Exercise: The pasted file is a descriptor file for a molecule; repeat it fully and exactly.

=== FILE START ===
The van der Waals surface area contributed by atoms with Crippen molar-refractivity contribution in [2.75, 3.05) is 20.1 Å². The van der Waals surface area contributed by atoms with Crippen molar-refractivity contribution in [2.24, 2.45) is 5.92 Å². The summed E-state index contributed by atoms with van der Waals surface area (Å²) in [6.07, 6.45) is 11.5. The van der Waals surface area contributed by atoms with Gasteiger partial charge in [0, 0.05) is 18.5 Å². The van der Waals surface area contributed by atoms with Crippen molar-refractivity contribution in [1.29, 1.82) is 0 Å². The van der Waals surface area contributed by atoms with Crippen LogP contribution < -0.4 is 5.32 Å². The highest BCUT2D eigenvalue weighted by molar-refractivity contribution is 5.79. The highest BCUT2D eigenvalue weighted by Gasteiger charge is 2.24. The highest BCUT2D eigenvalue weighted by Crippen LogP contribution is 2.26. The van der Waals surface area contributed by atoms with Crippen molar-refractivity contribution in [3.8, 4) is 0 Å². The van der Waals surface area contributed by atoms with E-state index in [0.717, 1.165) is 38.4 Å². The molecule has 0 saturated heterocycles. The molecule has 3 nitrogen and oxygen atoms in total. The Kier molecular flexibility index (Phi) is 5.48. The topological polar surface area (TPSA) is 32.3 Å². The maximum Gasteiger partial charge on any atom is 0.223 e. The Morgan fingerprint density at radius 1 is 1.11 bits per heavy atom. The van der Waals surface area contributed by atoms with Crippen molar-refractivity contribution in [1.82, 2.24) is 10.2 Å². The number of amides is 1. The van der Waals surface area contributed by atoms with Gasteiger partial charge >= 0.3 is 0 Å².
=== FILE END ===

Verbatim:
The van der Waals surface area contributed by atoms with Crippen molar-refractivity contribution in [2.75, 3.05) is 20.1 Å². The van der Waals surface area contributed by atoms with Crippen molar-refractivity contribution in [2.24, 2.45) is 5.92 Å². The summed E-state index contributed by atoms with van der Waals surface area (Å²) in [6.07, 6.45) is 11.5. The van der Waals surface area contributed by atoms with Gasteiger partial charge in [0, 0.05) is 18.5 Å². The van der Waals surface area contributed by atoms with Crippen molar-refractivity contribution in [1.29, 1.82) is 0 Å². The van der Waals surface area contributed by atoms with Crippen LogP contribution < -0.4 is 5.32 Å². The highest BCUT2D eigenvalue weighted by molar-refractivity contribution is 5.79. The highest BCUT2D eigenvalue weighted by Gasteiger charge is 2.24. The highest BCUT2D eigenvalue weighted by Crippen LogP contribution is 2.26. The van der Waals surface area contributed by atoms with Crippen molar-refractivity contribution in [3.8, 4) is 0 Å². The van der Waals surface area contributed by atoms with E-state index in [0.717, 1.165) is 38.4 Å². The molecule has 0 saturated heterocycles. The molecule has 3 nitrogen and oxygen atoms in total. The Kier molecular flexibility index (Phi) is 5.48. The topological polar surface area (TPSA) is 32.3 Å². The maximum Gasteiger partial charge on any atom is 0.223 e. The Morgan fingerprint density at radius 1 is 1.11 bits per heavy atom. The van der Waals surface area contributed by atoms with Crippen molar-refractivity contribution in [1.82, 2.24) is 10.2 Å². The number of amides is 1. The van der Waals surface area contributed by atoms with Gasteiger partial charge >= 0.3 is 0 Å².